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to the country resorts, I took a position with a fledgling circus company. It was my job to go up in a balloon on circus day to draw a crowd so I could sell them tickets. Then—sometimes with the help of a shill—I would mulct them out of everything they had. Of course, I’m not proud to admit that, but the remuneration I received for my services was so paltry that I was forced to cadge almost all of my meals—and if you’ve ever been in that position, you know how embarrassing it can be. And besides, the scuttlebutt was that our company’s president was experiencing pecuniary difficulties and was about to retrench by eliminating half the workers, including me—even though those stories about my pilfering the elephant’s peanuts and purloining clown costumes were proven to be nothing but outrageous canards when a cache of various stolen items turned up in the suitcase of one of the transient laborers. Of course, I was completely exculpated and all mention of those incidents was expunged from my record.

“Anyway, one day I went up in the balloon and the ropes got twisted so that I couldn’t come back down.” Oz used his fingers to approximate the idea of twisted ropes. “It floated vertiginously upward until it was above the clouds, and there a current of air carried it many miles away.” Again he demonstrated all this with his fingers. “For a day and a night I traveled through the sky, and on the morning of the second day I awoke and found the balloon hovering over a strange and beautiful land.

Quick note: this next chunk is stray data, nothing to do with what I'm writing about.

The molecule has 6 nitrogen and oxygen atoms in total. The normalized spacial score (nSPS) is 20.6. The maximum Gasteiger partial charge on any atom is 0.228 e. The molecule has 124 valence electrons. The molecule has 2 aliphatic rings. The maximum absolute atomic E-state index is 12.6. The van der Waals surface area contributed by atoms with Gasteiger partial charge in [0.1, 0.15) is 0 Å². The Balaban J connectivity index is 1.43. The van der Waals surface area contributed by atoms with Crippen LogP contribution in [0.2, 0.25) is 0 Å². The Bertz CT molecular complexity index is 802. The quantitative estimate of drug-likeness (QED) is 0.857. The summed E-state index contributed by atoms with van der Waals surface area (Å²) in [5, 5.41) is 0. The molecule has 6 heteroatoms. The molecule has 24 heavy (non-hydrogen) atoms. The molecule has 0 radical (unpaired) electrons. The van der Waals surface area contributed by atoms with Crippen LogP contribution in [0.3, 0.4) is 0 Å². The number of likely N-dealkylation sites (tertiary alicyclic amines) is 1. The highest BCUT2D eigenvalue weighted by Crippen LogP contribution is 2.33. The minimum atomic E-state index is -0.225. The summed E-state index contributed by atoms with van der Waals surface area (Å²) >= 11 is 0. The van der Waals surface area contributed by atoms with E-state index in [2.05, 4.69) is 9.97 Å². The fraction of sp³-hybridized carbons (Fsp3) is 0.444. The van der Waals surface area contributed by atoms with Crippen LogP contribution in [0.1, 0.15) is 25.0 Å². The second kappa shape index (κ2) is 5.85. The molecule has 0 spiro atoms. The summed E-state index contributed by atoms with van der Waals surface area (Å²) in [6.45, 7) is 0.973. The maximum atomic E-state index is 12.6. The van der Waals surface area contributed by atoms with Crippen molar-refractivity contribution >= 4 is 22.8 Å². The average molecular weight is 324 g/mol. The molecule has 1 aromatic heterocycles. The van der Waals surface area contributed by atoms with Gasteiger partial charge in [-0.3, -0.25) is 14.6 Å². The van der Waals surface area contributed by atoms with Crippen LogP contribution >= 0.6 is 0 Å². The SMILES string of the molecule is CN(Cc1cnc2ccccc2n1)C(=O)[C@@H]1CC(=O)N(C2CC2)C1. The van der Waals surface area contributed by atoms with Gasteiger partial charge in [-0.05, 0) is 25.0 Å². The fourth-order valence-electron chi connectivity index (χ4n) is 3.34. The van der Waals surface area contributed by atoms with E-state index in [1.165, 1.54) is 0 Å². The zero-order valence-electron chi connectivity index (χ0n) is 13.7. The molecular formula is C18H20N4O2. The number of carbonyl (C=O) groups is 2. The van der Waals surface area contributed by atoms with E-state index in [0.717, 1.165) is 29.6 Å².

“It came down gradually, and I wasn’t hurt a bit. But I found myself in the midst of a strange people, who, seeing me come from the clouds, thought I was a great Wizard and made me their ruler! And there wasn’t a single gainsayer among them! Because they promised to do anything I wished, and because a little streak of cupidity got the best of me, instead of admitting I was just a simple rube who didn’t even know how to handle a balloon, I allowed this travesty to persist.

Then, just to amuse myself and to keep the penurious peons busy and off the dole, I ordered them to build this City and my Palace. After that, at my behest, they refurbished all the outlying buildings and roads. I paid the hirelings a small but fair wage, and though the ingrates never went so far as to thank me for my innovative policies or my largess, they at least never complained. But why should they? Since I levied only a nominal income tax, it was I who saved their impecunious hides from destitution! And besides, now they—not to mention all their precious progeny—had this beautiful City and all its amenities—a more than munificent gift—to enjoy for generations to come.

“Because I didn’t really possess any of the magical powers imputed to me, I kept myself hidden in the Palace so no one

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